CTRP offers several treatment models:
Child Parent Psychotherapy (CPP)
Child-Parent Psychotherapy (CPP) is an intervention model for children aged 0-5 who have experienced at least one traumatic event (e.g. maltreatment, the sudden or traumatic death of someone close, a serious accident, sexual abuse, exposure to domestic violence) and/or are experiencing mental health, attachment, and/or behavioral problems, including posttraumatic stress disorder (PTSD). The type of trauma experienced and the child's age or developmental stage determine the structure of CPP sessions. For example, with infants, the child is present but treatment focuses on helping the parent to understand how the child's and parent's experience may affect the child's functioning and development. Toddlers and preschoolers are more active participants in treatment, which usually includes play as a vehicle for facilitating communication between the child and parent.
Caregiver and child are guided over the course of treatment to create a joint narrative of the traumatic event and to identify and address traumatic triggers that generate dysregulated behaviors and affect.
Treatment is generally conducted by a master's or doctoral-level therapist or a supervised trainee with at least two years of clinical experience. Treatment involves weekly hour-long sessions.
To find a CPP provider in your community, please click here.
Perinatal Child-Parent Psychotherapy (P-CPP)
Perinatal Child-Parent Psychotherapy (P-CPP) is an application of the Child-Parent Psychotherapy to the perinatal period, for expecting mothers who have experienced trauma or significant stress. It is a relationship-based and trauma-informed treatment that begins during pregnancy and continues through postpartum period until the baby is 12 months old. P-CPP engages the mother-baby dyad, and mother-father-baby triad when possible, to repair trauma, promote attachment, and address the unique challenges and opportunities of pregnancy and the perinatal period.
P-CPP starts during pregnancy with the goal of guiding parents-to-be towards greater self-understanding and a more loving capacity to provide safe and nurturing care for their baby. While pregnancy and the first months of the baby’s life are normal developmental transitions, this time is also one of enormous physical and emotional vulnerability for parents and baby. P-CPP aims to provide mothers and fathers with the support they need when their adverse life circumstances and their emotional and interpersonal difficulties interfere with their ability to give their baby the love, care, and protection needed to promote healthy development.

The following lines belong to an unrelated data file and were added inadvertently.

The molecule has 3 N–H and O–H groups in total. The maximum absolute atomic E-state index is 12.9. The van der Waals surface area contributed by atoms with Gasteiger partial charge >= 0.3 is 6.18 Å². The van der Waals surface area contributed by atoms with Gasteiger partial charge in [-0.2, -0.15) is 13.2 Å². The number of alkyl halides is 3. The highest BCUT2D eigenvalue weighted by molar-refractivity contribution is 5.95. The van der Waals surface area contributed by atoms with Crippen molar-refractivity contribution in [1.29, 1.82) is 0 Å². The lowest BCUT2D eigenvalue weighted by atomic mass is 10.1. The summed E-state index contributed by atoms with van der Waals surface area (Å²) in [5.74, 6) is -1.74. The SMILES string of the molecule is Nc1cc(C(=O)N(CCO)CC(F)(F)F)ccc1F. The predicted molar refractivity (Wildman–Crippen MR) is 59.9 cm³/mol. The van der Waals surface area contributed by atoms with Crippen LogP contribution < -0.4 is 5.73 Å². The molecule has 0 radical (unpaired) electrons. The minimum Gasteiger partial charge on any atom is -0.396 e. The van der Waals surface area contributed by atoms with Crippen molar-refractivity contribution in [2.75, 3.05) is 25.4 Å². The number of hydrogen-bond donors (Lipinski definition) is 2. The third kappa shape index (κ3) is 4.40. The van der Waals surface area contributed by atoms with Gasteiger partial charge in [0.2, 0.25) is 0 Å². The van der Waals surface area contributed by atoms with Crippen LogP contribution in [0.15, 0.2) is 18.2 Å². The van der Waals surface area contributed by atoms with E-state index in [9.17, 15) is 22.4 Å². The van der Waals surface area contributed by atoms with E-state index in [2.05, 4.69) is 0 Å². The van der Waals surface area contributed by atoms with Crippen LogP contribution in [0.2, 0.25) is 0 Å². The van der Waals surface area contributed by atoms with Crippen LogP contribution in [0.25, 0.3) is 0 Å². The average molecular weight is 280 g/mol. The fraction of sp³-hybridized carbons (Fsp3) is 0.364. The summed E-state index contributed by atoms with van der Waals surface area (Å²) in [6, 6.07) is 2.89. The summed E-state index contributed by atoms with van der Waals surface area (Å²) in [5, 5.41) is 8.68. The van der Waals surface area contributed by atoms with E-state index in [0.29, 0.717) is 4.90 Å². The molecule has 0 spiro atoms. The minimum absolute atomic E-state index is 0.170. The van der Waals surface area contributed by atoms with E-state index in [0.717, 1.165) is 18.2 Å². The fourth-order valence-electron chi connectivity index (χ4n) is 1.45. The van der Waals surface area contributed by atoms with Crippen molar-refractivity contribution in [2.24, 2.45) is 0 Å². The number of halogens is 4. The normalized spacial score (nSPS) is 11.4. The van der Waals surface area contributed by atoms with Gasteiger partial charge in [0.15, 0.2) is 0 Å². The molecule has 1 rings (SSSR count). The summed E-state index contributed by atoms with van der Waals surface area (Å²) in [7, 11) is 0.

Attachment Vitamins is a 10-week intervention designed to help parents and caregivers of children aged birth-5 years learn about child development and the impact of stress and trauma, reflect on the child's experiences and the possible meanings of the child's behaviors, and promote secure attachment and safe socialization practices. Attachment Vitamins is available as a home visiting intervention and a group intervention. Additionally, much of the psych-educational content within Attachment Vitamins has been distilled into an interactive online course for caregivers and professionals working with young children and their families.
Building Bridges/Semillas De Apego
Building Bridges is a parent/caregiver group adaptation to Child Parent Psychotherapy. It is designed to strengthen the caregiver-child relationship by creating a supportive space for caregivers of children under 6 years old to 1) increase their reflective capacity, 2) integrate mindfulness in their life, 3) explore the impact of trauma and stress on their family 4) build a supportive community with other caregivers. The group sessions connect the past, present and future by inviting caregivers to reflect on ways their childhood experiences influence their parenting today, and by reminding them that they have the power to build and sustain an attuned caregiver-child relationship that will be the most powerful protective factor for their child in the future. The curriculum uses art and experiential activities and relies on the power of relationships, rather than specific skills or tools, to be the main mechanism of growth and healing. This group has been applied and studied in community-based settings, including family homeless shelters, and has been adapted to communities exposed to armed conflict in Colombia (named Semillas de Apego).
To obtain treatment services
Please contact our intake referral line at (628) 206-5311.